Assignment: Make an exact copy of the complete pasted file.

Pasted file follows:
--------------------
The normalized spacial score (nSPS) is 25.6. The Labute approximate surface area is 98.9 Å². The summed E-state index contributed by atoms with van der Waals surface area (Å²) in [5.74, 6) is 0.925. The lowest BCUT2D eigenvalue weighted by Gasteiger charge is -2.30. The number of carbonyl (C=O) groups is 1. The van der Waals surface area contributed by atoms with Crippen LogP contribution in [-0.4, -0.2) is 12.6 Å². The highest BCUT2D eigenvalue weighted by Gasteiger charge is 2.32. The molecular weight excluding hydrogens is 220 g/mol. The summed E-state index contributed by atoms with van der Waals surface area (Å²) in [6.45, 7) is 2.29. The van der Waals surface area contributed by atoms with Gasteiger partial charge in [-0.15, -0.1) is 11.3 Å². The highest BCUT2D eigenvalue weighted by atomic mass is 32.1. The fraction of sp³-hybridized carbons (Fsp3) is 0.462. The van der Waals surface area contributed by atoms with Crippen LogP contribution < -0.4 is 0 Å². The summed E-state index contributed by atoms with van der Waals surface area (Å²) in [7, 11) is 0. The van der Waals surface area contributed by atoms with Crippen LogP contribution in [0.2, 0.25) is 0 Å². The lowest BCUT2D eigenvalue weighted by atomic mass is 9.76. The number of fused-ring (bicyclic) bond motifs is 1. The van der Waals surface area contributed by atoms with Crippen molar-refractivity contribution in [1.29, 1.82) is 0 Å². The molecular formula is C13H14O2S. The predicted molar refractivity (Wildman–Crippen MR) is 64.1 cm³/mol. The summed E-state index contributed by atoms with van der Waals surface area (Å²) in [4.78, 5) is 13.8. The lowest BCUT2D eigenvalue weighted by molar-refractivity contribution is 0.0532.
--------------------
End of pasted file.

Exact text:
The normalized spacial score (nSPS) is 25.6. The Labute approximate surface area is 98.9 Å². The summed E-state index contributed by atoms with van der Waals surface area (Å²) in [5.74, 6) is 0.925. The lowest BCUT2D eigenvalue weighted by Gasteiger charge is -2.30. The number of carbonyl (C=O) groups is 1. The van der Waals surface area contributed by atoms with Crippen LogP contribution in [-0.4, -0.2) is 12.6 Å². The highest BCUT2D eigenvalue weighted by Gasteiger charge is 2.32. The molecular weight excluding hydrogens is 220 g/mol. The summed E-state index contributed by atoms with van der Waals surface area (Å²) in [6.45, 7) is 2.29. The van der Waals surface area contributed by atoms with Gasteiger partial charge in [-0.15, -0.1) is 11.3 Å². The highest BCUT2D eigenvalue weighted by atomic mass is 32.1. The fraction of sp³-hybridized carbons (Fsp3) is 0.462. The van der Waals surface area contributed by atoms with Crippen LogP contribution < -0.4 is 0 Å². The summed E-state index contributed by atoms with van der Waals surface area (Å²) in [7, 11) is 0. The van der Waals surface area contributed by atoms with Crippen LogP contribution in [0.2, 0.25) is 0 Å². The lowest BCUT2D eigenvalue weighted by atomic mass is 9.76. The number of fused-ring (bicyclic) bond motifs is 1. The van der Waals surface area contributed by atoms with Crippen molar-refractivity contribution in [1.29, 1.82) is 0 Å². The molecular formula is C13H14O2S. The predicted molar refractivity (Wildman–Crippen MR) is 64.1 cm³/mol. The summed E-state index contributed by atoms with van der Waals surface area (Å²) in [4.78, 5) is 13.8. The lowest BCUT2D eigenvalue weighted by molar-refractivity contribution is 0.0532.